Your emotions play a key role in learning and memory. Know how to manipulate your emotions and enhance your retainment of information.
The hairs on your neck stand straight up. You back becomes erect and your gaze instantly finds the source of the noise. Ms. Johnson, sick of the class’ lack of focus, decided to slam her book shut, instantly getting the attention of everyone in the room.
“I’m sick of the interruptions! If you don’t want to listen then I can hand out a pop-quiz,” she mutters. The mere sound of her voice sends chills of fear down the backs of her students. Having a strong desire to not take a test, they keep their gaze on her, a signal that they are now paying attention.
Teachers have used emotion as a tactic to draw attention for a very long time.
It seems as though the strategy works. The students forget what is happening around them and pay attention. Are they better off though? Is the emotional state they are in have that much of an impact upon their education?
When we concern ourselves with a project, we have a distinct estimation of the outcome of that plan. We have a “blueprint” of the end. We have certain hypotheses and expectations associated with the project.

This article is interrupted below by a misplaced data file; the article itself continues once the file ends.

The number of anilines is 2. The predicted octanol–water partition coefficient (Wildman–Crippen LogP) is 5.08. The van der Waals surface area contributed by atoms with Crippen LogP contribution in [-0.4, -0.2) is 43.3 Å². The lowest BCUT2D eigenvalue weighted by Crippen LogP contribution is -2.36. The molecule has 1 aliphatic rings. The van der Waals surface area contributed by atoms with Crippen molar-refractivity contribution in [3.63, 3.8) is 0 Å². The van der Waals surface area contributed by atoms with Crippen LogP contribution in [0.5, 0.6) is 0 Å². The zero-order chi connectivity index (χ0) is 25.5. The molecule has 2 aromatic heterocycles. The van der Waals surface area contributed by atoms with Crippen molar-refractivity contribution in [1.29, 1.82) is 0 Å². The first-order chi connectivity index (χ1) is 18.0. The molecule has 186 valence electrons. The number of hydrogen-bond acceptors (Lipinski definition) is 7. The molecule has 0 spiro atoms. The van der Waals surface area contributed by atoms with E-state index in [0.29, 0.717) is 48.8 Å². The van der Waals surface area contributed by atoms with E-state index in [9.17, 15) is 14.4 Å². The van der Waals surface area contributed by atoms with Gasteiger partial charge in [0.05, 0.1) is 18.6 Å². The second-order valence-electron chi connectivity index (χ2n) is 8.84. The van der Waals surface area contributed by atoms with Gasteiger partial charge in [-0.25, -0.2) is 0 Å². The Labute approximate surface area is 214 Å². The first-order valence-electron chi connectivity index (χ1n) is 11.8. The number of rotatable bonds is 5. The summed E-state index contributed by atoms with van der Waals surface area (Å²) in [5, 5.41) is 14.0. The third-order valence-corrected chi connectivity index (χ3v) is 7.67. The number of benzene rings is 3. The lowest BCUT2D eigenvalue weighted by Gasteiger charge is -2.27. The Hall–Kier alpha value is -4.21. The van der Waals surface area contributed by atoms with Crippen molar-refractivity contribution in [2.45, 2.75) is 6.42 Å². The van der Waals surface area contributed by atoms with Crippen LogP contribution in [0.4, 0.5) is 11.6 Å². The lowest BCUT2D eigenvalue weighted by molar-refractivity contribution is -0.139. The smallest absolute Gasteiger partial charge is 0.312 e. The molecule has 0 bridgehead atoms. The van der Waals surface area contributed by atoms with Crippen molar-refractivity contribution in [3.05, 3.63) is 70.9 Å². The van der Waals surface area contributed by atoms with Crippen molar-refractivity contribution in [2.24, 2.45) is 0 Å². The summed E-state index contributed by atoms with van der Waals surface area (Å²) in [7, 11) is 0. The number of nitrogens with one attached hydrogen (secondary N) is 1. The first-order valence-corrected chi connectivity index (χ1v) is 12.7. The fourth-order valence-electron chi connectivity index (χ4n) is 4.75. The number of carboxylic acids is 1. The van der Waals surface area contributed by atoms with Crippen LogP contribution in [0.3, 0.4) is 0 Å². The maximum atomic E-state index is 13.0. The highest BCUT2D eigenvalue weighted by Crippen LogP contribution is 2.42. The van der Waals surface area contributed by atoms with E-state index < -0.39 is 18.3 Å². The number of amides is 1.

When an event occurs which somehow shows one of those expectations to be wrong, we enter a state of uneasiness. We become frustrated. We get emotional.
How are emotions tied to outcomes?
Emotions are largely responsible for our cares and interests in our daily experience. According to The Handbook of Emotion and Memory: Research and Theory (1), emotions are the result of a system of goal and interest oriented actions. They promote priorities and values which we are extremely interested in. Achievement of these concerns results in positive emotions, while failing results in frustration and negative emotions.
Emotions, then, are indicators of our general success in getting to a certain outcome.
Arousal Leads To Thinking
Remember the last time you were wrong about something? When someone informed you that you were misinformed?
What happened? You most likely became angry, a little defensive. You salvaged what you had of your dignity and went straight to Google and started educating yourself. You probably became a little obsessed for awhile.
You may not have cared about the issue much until that moment, that moment that you felt humiliated. Now you can’t stop looking for an answer. The problem became emotional for you. Before it was merely a conversational piece, but now it is about not looking like a fool in front of your peers.
When your concern is not met, when your expectation does not happen, the frustration that occurs engages the autonomic nervous system, activating the release of hormones, which lead to a state of enhanced arousal (1).
As a result, you become more focused, more energetic. Also, your mind mulls over the problem over and over again. You have been stirred from your rest, and yearn to be able to relax again. Solving the problem will allow you to get back to that state.